6) The researcher followed Richards and Rodgers (1986) in the task classification according to the following:
· Jigsaw tasks.
· Information gap tasks.
· Problem-solving tasks.
· Decision-making tasks.
· Opinion exchange tasks.
7) The researcher followed Willis (1996) in his classification of the tasks which are:
· Listening tasks.
· Ordering and sorting tasks.
· Problem-solving tasks.
· Creative tasks.
8) From the previous studies the researcher came up with the following conclusions to be considered during the study.
· Language is considered as a tool for communication.
· The task-based approach can be achieved through communication.
· Real-life situations are the main characteristics of the task-based approach.
· Communication can be achieved through using real-life situations.
· Both ESP syllabus and task based syllabus depend on performing tasks.
· Both ESP syllabus and task based syllabus depend on achieving the learners’ needs.
· Both ESP syllabus and task based syllabus can be achieved through achieving real communication.
· The researcher came up with the following definition; that language is a communicative task which can be achieved through using a real life situation of a communicative problem and also the task-based approach can be achieved through a real-life situation of a communicative problem.
· The task-based approach is the best approach which fits the communicative language teaching and communication strategies.
1.17. Observations Made during the Program
During the task implementation the researcher noted the following:
1) Students were very interested in developing their English language in their field (mechanics).
2) Students were very excited when they knew that they are going to act real life situations in their filed (mechanics).
3) Students were very interested because they are at the garage with all their tools around them.
4) The English mechanical terms started to be used by students and their language began to develop gradually.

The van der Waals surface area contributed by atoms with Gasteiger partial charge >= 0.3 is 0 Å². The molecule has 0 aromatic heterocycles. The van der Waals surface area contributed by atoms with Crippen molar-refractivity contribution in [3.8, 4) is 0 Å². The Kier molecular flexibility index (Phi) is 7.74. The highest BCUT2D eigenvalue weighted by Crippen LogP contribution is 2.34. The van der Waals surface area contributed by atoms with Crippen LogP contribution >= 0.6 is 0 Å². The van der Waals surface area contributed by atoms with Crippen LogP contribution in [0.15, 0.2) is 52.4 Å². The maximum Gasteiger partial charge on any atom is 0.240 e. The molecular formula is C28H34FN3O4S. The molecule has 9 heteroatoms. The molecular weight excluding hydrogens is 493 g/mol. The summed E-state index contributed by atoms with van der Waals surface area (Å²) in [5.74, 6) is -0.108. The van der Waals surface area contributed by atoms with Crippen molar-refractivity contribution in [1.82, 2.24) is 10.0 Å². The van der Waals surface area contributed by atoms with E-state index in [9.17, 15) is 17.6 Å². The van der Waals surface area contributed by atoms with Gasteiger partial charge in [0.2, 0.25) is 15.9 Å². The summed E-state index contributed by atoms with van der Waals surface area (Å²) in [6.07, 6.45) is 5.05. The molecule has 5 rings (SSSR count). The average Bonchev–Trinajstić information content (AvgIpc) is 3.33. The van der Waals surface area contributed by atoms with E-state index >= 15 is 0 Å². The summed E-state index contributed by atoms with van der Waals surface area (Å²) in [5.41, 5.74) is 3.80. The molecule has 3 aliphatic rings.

5) Students started using English for various mechanical purposes like diagnosing together the problem in a car and preparing the tools needed to repair it.
6) Students started using English for other various purposes like making an invitation, an apology, an appointment or asking for a permission.
7) The proficiency test and the test of the communicative skills showed improvement in the students’ performance and abilities.
8) Students showed a great interest in learning mechanical English through the task-based instruction.
9) Shy students could interact with their classmates as it is a relaxing atmosphere for each one to participate.
10) Students were motivated because they are in real life situations.
11) Task-based instruction gave enough time to the students to use the language creatively.
12) As task-based instruction is a student centered approach, it lays an emphasis on the individual’s use of language.
13) Task-based teaching enhances the language proficiency.
The control group did not receive any training of task-based approach. They were taught by using a traditional method of teaching. They only had a pre and post-test in the use of the communicative skills and the English language proficiency. The experimental group also had a pre and a post test in the communicative skills and the English language proficiency. The researcher was the one who taught the program. The units of the book were divided into three tasks dealing with different topics.
2. Results and Conclusions of the Study
2.1. Testing Hypothesis 1
The researcher hypothesized that there will be significant difference between the mean scores of the experimental group in the pre and posttest favoring the post test. Analysis of data revealed a significant difference between the mean scores of the experimental group in the pre and post applications in the English language proficiency test favoring the post application. Analysis of data using-test showed that the obtained (t) value (20.98) is significant at .01 level. Thus the first hypothesis is accepted. Table 1 presents a summary of the data analysis.